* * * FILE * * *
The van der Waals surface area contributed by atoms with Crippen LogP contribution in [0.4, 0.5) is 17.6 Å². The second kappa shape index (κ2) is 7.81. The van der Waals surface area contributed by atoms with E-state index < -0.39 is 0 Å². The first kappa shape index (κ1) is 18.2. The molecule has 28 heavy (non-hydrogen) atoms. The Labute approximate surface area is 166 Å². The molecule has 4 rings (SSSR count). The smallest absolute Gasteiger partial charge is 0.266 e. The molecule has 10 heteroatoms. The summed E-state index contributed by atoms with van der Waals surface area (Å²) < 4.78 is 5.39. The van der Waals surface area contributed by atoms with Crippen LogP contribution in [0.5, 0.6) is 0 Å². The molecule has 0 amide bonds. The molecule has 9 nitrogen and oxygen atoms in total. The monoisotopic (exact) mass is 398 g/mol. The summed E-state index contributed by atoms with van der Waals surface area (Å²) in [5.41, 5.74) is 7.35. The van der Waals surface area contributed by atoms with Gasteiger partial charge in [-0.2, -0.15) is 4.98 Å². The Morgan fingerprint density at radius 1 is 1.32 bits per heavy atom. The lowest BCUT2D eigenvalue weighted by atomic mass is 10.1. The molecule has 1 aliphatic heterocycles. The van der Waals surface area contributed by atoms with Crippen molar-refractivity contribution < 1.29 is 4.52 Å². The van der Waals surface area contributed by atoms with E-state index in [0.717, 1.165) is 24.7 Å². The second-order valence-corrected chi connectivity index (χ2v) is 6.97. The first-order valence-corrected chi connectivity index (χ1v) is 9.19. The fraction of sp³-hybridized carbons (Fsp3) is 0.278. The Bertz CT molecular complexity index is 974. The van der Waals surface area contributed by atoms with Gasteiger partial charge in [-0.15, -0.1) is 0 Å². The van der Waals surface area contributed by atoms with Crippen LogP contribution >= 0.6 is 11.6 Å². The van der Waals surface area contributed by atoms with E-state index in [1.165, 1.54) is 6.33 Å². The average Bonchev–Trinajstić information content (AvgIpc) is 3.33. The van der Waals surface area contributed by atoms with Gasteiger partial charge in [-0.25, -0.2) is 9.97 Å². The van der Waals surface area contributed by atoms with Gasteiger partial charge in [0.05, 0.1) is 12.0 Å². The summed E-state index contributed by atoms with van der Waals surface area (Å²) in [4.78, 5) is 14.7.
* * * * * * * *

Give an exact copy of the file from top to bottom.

The van der Waals surface area contributed by atoms with Crippen LogP contribution in [0.4, 0.5) is 17.6 Å². The second kappa shape index (κ2) is 7.81. The van der Waals surface area contributed by atoms with E-state index < -0.39 is 0 Å². The first kappa shape index (κ1) is 18.2. The molecule has 28 heavy (non-hydrogen) atoms. The Labute approximate surface area is 166 Å². The molecule has 4 rings (SSSR count). The smallest absolute Gasteiger partial charge is 0.266 e. The molecule has 10 heteroatoms. The summed E-state index contributed by atoms with van der Waals surface area (Å²) < 4.78 is 5.39. The van der Waals surface area contributed by atoms with Crippen LogP contribution in [0.5, 0.6) is 0 Å². The molecule has 0 amide bonds. The molecule has 9 nitrogen and oxygen atoms in total. The monoisotopic (exact) mass is 398 g/mol. The summed E-state index contributed by atoms with van der Waals surface area (Å²) in [5.41, 5.74) is 7.35. The van der Waals surface area contributed by atoms with Gasteiger partial charge in [-0.2, -0.15) is 4.98 Å². The Morgan fingerprint density at radius 1 is 1.32 bits per heavy atom. The lowest BCUT2D eigenvalue weighted by atomic mass is 10.1. The molecule has 1 aliphatic heterocycles. The van der Waals surface area contributed by atoms with Crippen molar-refractivity contribution < 1.29 is 4.52 Å². The van der Waals surface area contributed by atoms with E-state index in [0.717, 1.165) is 24.7 Å². The second-order valence-corrected chi connectivity index (χ2v) is 6.97. The first-order valence-corrected chi connectivity index (χ1v) is 9.19. The fraction of sp³-hybridized carbons (Fsp3) is 0.278. The Bertz CT molecular complexity index is 974. The van der Waals surface area contributed by atoms with Gasteiger partial charge in [-0.15, -0.1) is 0 Å². The van der Waals surface area contributed by atoms with Crippen LogP contribution >= 0.6 is 11.6 Å². The van der Waals surface area contributed by atoms with E-state index in [1.165, 1.54) is 6.33 Å². The average Bonchev–Trinajstić information content (AvgIpc) is 3.33. The van der Waals surface area contributed by atoms with Gasteiger partial charge in [-0.25, -0.2) is 9.97 Å². The van der Waals surface area contributed by atoms with Gasteiger partial charge in [0.05, 0.1) is 12.0 Å². The summed E-state index contributed by atoms with van der Waals surface area (Å²) in [4.78, 5) is 14.7.